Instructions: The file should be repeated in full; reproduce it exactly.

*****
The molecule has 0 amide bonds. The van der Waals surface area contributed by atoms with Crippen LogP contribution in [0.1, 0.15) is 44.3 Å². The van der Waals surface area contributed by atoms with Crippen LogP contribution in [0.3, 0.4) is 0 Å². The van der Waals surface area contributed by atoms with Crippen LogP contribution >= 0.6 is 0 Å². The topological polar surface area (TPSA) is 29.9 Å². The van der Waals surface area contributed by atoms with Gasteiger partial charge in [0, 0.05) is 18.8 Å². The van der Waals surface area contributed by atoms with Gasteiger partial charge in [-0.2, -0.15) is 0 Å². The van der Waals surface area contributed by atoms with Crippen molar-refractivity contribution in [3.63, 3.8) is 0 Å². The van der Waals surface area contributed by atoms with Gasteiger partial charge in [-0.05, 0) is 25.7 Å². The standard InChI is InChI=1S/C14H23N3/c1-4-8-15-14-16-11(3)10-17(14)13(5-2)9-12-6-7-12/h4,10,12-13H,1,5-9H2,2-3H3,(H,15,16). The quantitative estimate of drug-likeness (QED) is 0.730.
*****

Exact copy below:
The molecule has 0 amide bonds. The van der Waals surface area contributed by atoms with Crippen LogP contribution in [0.1, 0.15) is 44.3 Å². The van der Waals surface area contributed by atoms with Crippen LogP contribution in [0.3, 0.4) is 0 Å². The van der Waals surface area contributed by atoms with Crippen LogP contribution >= 0.6 is 0 Å². The topological polar surface area (TPSA) is 29.9 Å². The van der Waals surface area contributed by atoms with Gasteiger partial charge in [0, 0.05) is 18.8 Å². The van der Waals surface area contributed by atoms with Gasteiger partial charge in [-0.2, -0.15) is 0 Å². The van der Waals surface area contributed by atoms with Crippen molar-refractivity contribution in [3.63, 3.8) is 0 Å². The van der Waals surface area contributed by atoms with Gasteiger partial charge in [-0.05, 0) is 25.7 Å². The standard InChI is InChI=1S/C14H23N3/c1-4-8-15-14-16-11(3)10-17(14)13(5-2)9-12-6-7-12/h4,10,12-13H,1,5-9H2,2-3H3,(H,15,16). The quantitative estimate of drug-likeness (QED) is 0.730.